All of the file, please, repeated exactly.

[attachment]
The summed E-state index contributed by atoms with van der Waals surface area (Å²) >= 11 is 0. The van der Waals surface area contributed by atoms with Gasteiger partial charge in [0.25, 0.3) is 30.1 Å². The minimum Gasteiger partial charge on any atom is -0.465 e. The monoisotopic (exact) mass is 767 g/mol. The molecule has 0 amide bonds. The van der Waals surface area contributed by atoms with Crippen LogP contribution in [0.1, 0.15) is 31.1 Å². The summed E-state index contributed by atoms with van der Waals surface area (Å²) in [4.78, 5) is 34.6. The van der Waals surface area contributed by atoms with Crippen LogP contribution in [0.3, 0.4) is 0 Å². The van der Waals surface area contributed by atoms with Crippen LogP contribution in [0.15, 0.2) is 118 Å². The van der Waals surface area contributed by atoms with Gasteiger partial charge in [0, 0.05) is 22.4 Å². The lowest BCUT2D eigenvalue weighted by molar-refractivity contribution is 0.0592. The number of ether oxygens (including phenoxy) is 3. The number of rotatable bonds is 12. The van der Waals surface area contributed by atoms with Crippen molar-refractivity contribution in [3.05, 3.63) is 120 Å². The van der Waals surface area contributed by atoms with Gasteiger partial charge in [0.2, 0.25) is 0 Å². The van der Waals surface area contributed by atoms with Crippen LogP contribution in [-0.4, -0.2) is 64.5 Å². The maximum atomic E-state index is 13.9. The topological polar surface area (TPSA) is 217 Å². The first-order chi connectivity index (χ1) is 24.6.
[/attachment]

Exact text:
The summed E-state index contributed by atoms with van der Waals surface area (Å²) >= 11 is 0. The van der Waals surface area contributed by atoms with Gasteiger partial charge in [0.25, 0.3) is 30.1 Å². The minimum Gasteiger partial charge on any atom is -0.465 e. The monoisotopic (exact) mass is 767 g/mol. The molecule has 0 amide bonds. The van der Waals surface area contributed by atoms with Crippen LogP contribution in [0.1, 0.15) is 31.1 Å². The summed E-state index contributed by atoms with van der Waals surface area (Å²) in [4.78, 5) is 34.6. The van der Waals surface area contributed by atoms with Crippen LogP contribution in [0.3, 0.4) is 0 Å². The van der Waals surface area contributed by atoms with Crippen LogP contribution in [0.15, 0.2) is 118 Å². The van der Waals surface area contributed by atoms with Gasteiger partial charge in [0, 0.05) is 22.4 Å². The lowest BCUT2D eigenvalue weighted by molar-refractivity contribution is 0.0592. The number of ether oxygens (including phenoxy) is 3. The number of rotatable bonds is 12. The van der Waals surface area contributed by atoms with Crippen molar-refractivity contribution in [3.05, 3.63) is 120 Å². The van der Waals surface area contributed by atoms with Gasteiger partial charge in [0.2, 0.25) is 0 Å². The van der Waals surface area contributed by atoms with Crippen LogP contribution in [-0.4, -0.2) is 64.5 Å². The maximum atomic E-state index is 13.9. The topological polar surface area (TPSA) is 217 Å². The first-order chi connectivity index (χ1) is 24.6.